• During negotiations with the apartheid government, outbreaks of violence — often provoked by the government — were used as reasons to end negotiations. Mandela refused to let the violence get in the way of negotiations and would not let apartheid officials walk away from the table.
  • In 1995, when South Africa won the Rugby World Cup — the inspiration of the film "Invictus" — Mandela supported the team, though he gained nothing from it politically. In South Africa, rugby was a "secular religion" for Afrikaners, and by supporting the rugby team, Mandela showed he was a leader for both blacks and whites.

Korr said that in the 1980s, if he'd been asked to guess which world event would happen without bloodshed — the fall of the Berlin Wall, the fall of the Soviet Union or the end of apartheid — he would have said the longest odds were against South Africa to make a peaceful transition to democracy.

In doing so, he "brought hope to millions. Not only in South Africa, but in sub-Saharan Africa and the rest of the world," said Ron Turner, who developed and directed the first 18 years of MU's academic exchange program with the University of the Western Cape.

Turner, executive vice president emeritus of the University of Missouri System, compared Mandela and his role in South African history to the American Founding Fathers. He said Mandela and the Founding Fathers suffered for freedom, took great risks, paid a high price and eventually were able to see their labors come to fruition.

Mandela also saw the process through to forgiveness, said Leszek Vincent, who grew up in South Africa and is now an adjunct assistant professor in the division of plant sciences at MU. He said he thinks Mandela will be remembered for the distinctly different model of political relations he practiced.

"He chose a different path," Vincent said, citing the Truth and Reconciliation Commission as an example of Mandela's ability to forgive. "He physically embraced his captors and extended the hand of reconciliation. His leadership is a rare example of such on this planet."

Vincent said he thought Mandela's death would be met with "overwhelming sadness" by the people of South Africa.

"He touched people everywhere," Vincent said. "Oppressed and oppressors alike. And he has done an incredible amount for the youth of the country."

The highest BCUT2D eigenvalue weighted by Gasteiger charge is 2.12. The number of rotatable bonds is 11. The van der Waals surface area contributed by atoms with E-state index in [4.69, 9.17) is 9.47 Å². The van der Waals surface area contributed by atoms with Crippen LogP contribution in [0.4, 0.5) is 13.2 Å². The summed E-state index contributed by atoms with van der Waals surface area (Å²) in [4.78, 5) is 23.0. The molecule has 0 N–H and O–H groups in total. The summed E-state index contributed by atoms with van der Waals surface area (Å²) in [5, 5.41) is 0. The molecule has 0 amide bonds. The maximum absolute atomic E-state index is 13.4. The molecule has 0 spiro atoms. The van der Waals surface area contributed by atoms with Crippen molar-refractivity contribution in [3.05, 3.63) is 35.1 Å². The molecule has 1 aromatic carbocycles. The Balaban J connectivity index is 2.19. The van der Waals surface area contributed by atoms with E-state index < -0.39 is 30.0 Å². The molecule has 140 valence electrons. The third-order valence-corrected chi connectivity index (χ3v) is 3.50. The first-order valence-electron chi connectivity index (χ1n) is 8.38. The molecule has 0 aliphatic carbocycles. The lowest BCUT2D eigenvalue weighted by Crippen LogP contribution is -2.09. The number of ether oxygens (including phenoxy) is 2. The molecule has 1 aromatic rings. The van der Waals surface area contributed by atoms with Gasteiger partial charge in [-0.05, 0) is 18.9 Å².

He also said he thought Mandela's death would be met with reflection on South Africa's history, examining how far the country has come and where it needs to go. Vincent said that Mandela's death will leave a big gap in South African politics and that there is, and will be, a desperate need for leadership that builds on the values set out by Mandela.

This lack of leadership is one of the most pressing questions facing South Africa, said Rodney Uphoff, professor at MU's Law School and director of the University of Missouri South Africa Educational Program.

Uphoff was in Cape Town for much of Mandela's hospitalization over the summer. The distance from Cape Town to Pretoria, where Mandela was hospitalized, is roughly the same as the distance from Columbia to Washington, D.C. Despite the distance, Uphoff said, he still had a sense of how people were reacting from coverage by South African media.

Uphoff said that before Mandela's death, there was constant coverage of his hospitalization on television and in newspapers and that people seemed anxious but were hoping for him to pull through. He also said there was a constant media presence and a vigil outside the hospital in Pretoria where Mandela was being treated.

Uphoff compared Mandela's role in South Africa to that of Ghandi in India, though he said he thought Mandela was less controversial than Ghandi and was respected by people from all levels of South African society. 

Following Mandela's death, Uphoff said, he expected an outpouring of grief from people in South Africa, and possibly some political instability as elections approach in 2014. 

"Immediately after his death, nothing dramatic," Uphoff said of the political and social situation. "But long term, things are more uncertain. Without Mandela, will the ANC fall? Nobody knows for sure what will happen."

Supervising editors are Jeanne Abbott and Elizabeth Brixey.